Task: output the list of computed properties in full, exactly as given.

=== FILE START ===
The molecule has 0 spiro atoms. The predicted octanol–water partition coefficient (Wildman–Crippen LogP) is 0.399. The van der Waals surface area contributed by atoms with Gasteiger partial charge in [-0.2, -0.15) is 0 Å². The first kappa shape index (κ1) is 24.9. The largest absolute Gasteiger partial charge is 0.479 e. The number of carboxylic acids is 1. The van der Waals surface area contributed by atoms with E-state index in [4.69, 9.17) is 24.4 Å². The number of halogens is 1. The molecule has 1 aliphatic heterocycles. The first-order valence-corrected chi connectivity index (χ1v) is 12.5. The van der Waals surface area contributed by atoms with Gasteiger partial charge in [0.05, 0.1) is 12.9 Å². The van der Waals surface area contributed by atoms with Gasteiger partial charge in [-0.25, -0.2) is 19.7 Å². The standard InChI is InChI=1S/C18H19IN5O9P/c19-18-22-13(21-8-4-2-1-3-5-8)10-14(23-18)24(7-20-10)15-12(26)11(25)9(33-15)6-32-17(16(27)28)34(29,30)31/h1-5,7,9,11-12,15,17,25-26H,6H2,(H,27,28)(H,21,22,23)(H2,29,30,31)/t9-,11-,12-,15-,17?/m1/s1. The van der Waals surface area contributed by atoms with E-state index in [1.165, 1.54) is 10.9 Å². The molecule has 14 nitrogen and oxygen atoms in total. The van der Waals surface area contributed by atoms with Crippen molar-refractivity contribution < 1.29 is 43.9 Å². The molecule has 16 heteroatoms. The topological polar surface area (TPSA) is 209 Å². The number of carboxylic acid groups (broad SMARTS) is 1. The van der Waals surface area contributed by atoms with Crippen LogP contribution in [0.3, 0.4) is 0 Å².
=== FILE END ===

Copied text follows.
The molecule has 0 spiro atoms. The predicted octanol–water partition coefficient (Wildman–Crippen LogP) is 0.399. The van der Waals surface area contributed by atoms with Gasteiger partial charge in [-0.2, -0.15) is 0 Å². The first kappa shape index (κ1) is 24.9. The largest absolute Gasteiger partial charge is 0.479 e. The number of carboxylic acids is 1. The van der Waals surface area contributed by atoms with E-state index in [4.69, 9.17) is 24.4 Å². The number of halogens is 1. The molecule has 1 aliphatic heterocycles. The first-order valence-corrected chi connectivity index (χ1v) is 12.5. The van der Waals surface area contributed by atoms with Gasteiger partial charge in [0.05, 0.1) is 12.9 Å². The van der Waals surface area contributed by atoms with Gasteiger partial charge in [-0.25, -0.2) is 19.7 Å². The standard InChI is InChI=1S/C18H19IN5O9P/c19-18-22-13(21-8-4-2-1-3-5-8)10-14(23-18)24(7-20-10)15-12(26)11(25)9(33-15)6-32-17(16(27)28)34(29,30)31/h1-5,7,9,11-12,15,17,25-26H,6H2,(H,27,28)(H,21,22,23)(H2,29,30,31)/t9-,11-,12-,15-,17?/m1/s1. The van der Waals surface area contributed by atoms with E-state index in [1.165, 1.54) is 10.9 Å². The molecule has 14 nitrogen and oxygen atoms in total. The van der Waals surface area contributed by atoms with Crippen molar-refractivity contribution < 1.29 is 43.9 Å². The molecule has 16 heteroatoms. The topological polar surface area (TPSA) is 209 Å². The number of carboxylic acid groups (broad SMARTS) is 1. The van der Waals surface area contributed by atoms with Crippen LogP contribution in [0.3, 0.4) is 0 Å².